A Click Clack Track or Car Run as they’re sometimes called is great for preschoolers and young people whose communication is at an early stage of development. It’s a really simple toy which is great for practising a variety of fundamental communication skills and you can get them in almost all toy shops. You can also use Marble Runs in the same way although they sometimes need building up first which is a bit of a pain if you just want to get going! If you want to learn more about fundamental early developing communication skills, please read my post called The Fundamentals of Communication.
- Anticipation – anticipation in familiar routines is an essential part of communication development. The car run is a motivating activity for doing just that! Hold the car at the top of the track and say ‘ready, steady…’ then pause before ‘go’. You’ll know that the child is anticipating what comes next if you get eye contact, smiles, vocalisation and/or obvious signs of excitement. You will find more information about this and other building blocks of communication in my post titled ‘The Fundamentals of Communication’.
- Choosing – Most car runs come with at least 2 cars so here is an ideal opportunity to give your child a chance to make a choice. Simply ask them which car they would like, you may need to support this by giving a ‘this one or that one’ forced choice like ‘do you want the blue car or the yellow car?’.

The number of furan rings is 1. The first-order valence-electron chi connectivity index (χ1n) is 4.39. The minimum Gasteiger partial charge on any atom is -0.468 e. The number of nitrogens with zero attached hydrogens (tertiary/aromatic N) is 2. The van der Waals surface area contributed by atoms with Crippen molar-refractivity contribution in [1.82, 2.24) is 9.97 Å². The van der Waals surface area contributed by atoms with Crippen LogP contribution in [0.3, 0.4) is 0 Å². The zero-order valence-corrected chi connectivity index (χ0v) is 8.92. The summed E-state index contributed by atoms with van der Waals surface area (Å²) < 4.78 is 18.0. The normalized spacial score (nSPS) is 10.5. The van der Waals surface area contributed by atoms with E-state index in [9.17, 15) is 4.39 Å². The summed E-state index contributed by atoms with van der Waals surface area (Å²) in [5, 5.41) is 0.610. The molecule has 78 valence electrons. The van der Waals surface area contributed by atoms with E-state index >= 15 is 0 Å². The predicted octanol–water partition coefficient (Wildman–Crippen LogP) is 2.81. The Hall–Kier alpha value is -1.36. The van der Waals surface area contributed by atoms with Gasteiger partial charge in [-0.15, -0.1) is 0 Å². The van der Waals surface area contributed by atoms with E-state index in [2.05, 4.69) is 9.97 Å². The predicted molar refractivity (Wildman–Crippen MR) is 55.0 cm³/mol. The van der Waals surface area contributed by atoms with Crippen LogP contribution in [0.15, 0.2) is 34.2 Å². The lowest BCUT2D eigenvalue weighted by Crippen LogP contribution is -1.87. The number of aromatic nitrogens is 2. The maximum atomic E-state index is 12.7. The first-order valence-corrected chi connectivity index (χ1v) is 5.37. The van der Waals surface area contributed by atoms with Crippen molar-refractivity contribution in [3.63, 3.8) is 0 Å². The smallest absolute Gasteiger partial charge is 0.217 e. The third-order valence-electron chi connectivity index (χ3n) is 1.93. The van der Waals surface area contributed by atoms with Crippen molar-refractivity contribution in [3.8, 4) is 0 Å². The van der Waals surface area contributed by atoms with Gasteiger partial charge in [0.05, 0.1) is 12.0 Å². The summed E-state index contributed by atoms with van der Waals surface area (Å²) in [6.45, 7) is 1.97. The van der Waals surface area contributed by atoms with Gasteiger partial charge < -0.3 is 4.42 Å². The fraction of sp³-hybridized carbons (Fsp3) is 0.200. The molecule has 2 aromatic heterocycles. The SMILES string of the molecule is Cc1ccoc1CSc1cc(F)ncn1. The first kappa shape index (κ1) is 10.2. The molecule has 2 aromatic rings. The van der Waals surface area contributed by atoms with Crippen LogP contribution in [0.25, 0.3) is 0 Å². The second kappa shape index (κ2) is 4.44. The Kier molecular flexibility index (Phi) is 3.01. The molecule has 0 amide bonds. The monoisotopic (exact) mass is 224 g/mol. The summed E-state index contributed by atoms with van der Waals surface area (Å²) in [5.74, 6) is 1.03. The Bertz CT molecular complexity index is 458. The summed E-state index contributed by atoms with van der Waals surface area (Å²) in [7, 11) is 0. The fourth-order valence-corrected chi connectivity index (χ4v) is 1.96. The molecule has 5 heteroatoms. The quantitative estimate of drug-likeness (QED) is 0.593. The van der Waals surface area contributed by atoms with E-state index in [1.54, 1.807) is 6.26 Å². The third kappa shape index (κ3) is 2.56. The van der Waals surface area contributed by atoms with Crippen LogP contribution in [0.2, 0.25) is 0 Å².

- Early expressive vocabulary – Using signs, symbols or words repeatedly in a familiar routine is a great way to encourage a child to use them themselves. The car run is really goo for encouraging vocabulary like ‘more’, ‘again’, ‘car’, ‘ready/steady/go’, ‘down’, ‘stop’.
- 2 word phrases – Building on your early vocabulary, the familiar verbal routine around the click clack track supports the development of varied 2 word phrases like ‘blue car’, ‘more car’, ‘faster car’.
- Joint attention – As you will know if you have read my previous posts in this series, joint attention is absolutely essential for communication and more wider learning. With the car run, you can work on this by pointing at the car as it runs down the track and celebrating together when it drops off the end.
- Turn-taking – Your child may want to make the car go him/herself and here you have a good opportunity to work on ‘my turn’ versus ‘your turn’.
A simple toy can go a long way!